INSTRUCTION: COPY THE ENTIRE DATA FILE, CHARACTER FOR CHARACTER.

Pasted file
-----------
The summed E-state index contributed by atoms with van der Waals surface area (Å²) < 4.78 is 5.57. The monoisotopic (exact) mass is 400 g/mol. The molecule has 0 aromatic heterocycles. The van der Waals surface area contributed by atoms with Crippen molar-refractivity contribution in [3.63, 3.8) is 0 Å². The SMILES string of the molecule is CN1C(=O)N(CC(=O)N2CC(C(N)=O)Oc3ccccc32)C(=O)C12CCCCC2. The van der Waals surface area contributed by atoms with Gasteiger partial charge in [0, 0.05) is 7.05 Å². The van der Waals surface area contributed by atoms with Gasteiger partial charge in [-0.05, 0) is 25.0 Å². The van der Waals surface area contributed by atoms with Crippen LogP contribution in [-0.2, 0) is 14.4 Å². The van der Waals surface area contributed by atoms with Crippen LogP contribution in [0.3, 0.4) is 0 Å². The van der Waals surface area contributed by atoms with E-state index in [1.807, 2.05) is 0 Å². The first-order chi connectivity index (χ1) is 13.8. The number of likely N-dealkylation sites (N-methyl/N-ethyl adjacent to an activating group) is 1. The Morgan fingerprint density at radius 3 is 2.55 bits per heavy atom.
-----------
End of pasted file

The summed E-state index contributed by atoms with van der Waals surface area (Å²) < 4.78 is 5.57. The monoisotopic (exact) mass is 400 g/mol. The molecule has 0 aromatic heterocycles. The van der Waals surface area contributed by atoms with Crippen molar-refractivity contribution in [3.63, 3.8) is 0 Å². The SMILES string of the molecule is CN1C(=O)N(CC(=O)N2CC(C(N)=O)Oc3ccccc32)C(=O)C12CCCCC2. The van der Waals surface area contributed by atoms with Gasteiger partial charge in [0, 0.05) is 7.05 Å². The van der Waals surface area contributed by atoms with Gasteiger partial charge in [-0.05, 0) is 25.0 Å². The van der Waals surface area contributed by atoms with Crippen LogP contribution in [-0.2, 0) is 14.4 Å². The van der Waals surface area contributed by atoms with Crippen LogP contribution in [0.3, 0.4) is 0 Å². The van der Waals surface area contributed by atoms with E-state index in [1.807, 2.05) is 0 Å². The first-order chi connectivity index (χ1) is 13.8. The number of likely N-dealkylation sites (N-methyl/N-ethyl adjacent to an activating group) is 1. The Morgan fingerprint density at radius 3 is 2.55 bits per heavy atom.